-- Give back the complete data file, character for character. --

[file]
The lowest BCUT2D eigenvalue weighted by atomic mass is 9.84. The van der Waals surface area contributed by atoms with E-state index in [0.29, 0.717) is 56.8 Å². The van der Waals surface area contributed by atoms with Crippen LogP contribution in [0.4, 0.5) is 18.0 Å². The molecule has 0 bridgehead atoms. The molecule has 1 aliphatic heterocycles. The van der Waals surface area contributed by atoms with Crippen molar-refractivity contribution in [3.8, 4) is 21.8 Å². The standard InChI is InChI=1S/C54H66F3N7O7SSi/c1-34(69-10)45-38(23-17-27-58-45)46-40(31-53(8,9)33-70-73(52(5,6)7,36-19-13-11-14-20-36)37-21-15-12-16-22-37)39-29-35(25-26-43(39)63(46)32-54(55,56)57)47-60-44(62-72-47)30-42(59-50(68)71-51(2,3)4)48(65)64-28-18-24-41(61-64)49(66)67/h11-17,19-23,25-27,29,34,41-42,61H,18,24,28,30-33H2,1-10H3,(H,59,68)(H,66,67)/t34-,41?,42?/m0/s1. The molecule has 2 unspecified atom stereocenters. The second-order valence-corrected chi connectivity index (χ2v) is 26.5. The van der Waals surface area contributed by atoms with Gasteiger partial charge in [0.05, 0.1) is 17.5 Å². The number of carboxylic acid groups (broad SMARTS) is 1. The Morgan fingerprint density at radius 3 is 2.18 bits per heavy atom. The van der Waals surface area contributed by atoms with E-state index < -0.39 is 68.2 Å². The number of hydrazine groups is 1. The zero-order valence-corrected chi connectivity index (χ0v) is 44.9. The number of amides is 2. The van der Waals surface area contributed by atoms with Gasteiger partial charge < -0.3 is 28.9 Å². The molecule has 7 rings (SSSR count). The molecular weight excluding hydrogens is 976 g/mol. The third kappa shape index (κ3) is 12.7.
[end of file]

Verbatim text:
The lowest BCUT2D eigenvalue weighted by atomic mass is 9.84. The van der Waals surface area contributed by atoms with E-state index in [0.29, 0.717) is 56.8 Å². The van der Waals surface area contributed by atoms with Crippen LogP contribution in [0.4, 0.5) is 18.0 Å². The molecule has 0 bridgehead atoms. The molecule has 1 aliphatic heterocycles. The van der Waals surface area contributed by atoms with Crippen molar-refractivity contribution in [3.8, 4) is 21.8 Å². The standard InChI is InChI=1S/C54H66F3N7O7SSi/c1-34(69-10)45-38(23-17-27-58-45)46-40(31-53(8,9)33-70-73(52(5,6)7,36-19-13-11-14-20-36)37-21-15-12-16-22-37)39-29-35(25-26-43(39)63(46)32-54(55,56)57)47-60-44(62-72-47)30-42(59-50(68)71-51(2,3)4)48(65)64-28-18-24-41(61-64)49(66)67/h11-17,19-23,25-27,29,34,41-42,61H,18,24,28,30-33H2,1-10H3,(H,59,68)(H,66,67)/t34-,41?,42?/m0/s1. The molecule has 2 unspecified atom stereocenters. The second-order valence-corrected chi connectivity index (χ2v) is 26.5. The van der Waals surface area contributed by atoms with Gasteiger partial charge in [0.05, 0.1) is 17.5 Å². The number of carboxylic acid groups (broad SMARTS) is 1. The Morgan fingerprint density at radius 3 is 2.18 bits per heavy atom. The van der Waals surface area contributed by atoms with E-state index < -0.39 is 68.2 Å². The number of hydrazine groups is 1. The zero-order valence-corrected chi connectivity index (χ0v) is 44.9. The number of amides is 2. The van der Waals surface area contributed by atoms with Gasteiger partial charge < -0.3 is 28.9 Å². The molecule has 7 rings (SSSR count). The molecular weight excluding hydrogens is 976 g/mol. The third kappa shape index (κ3) is 12.7.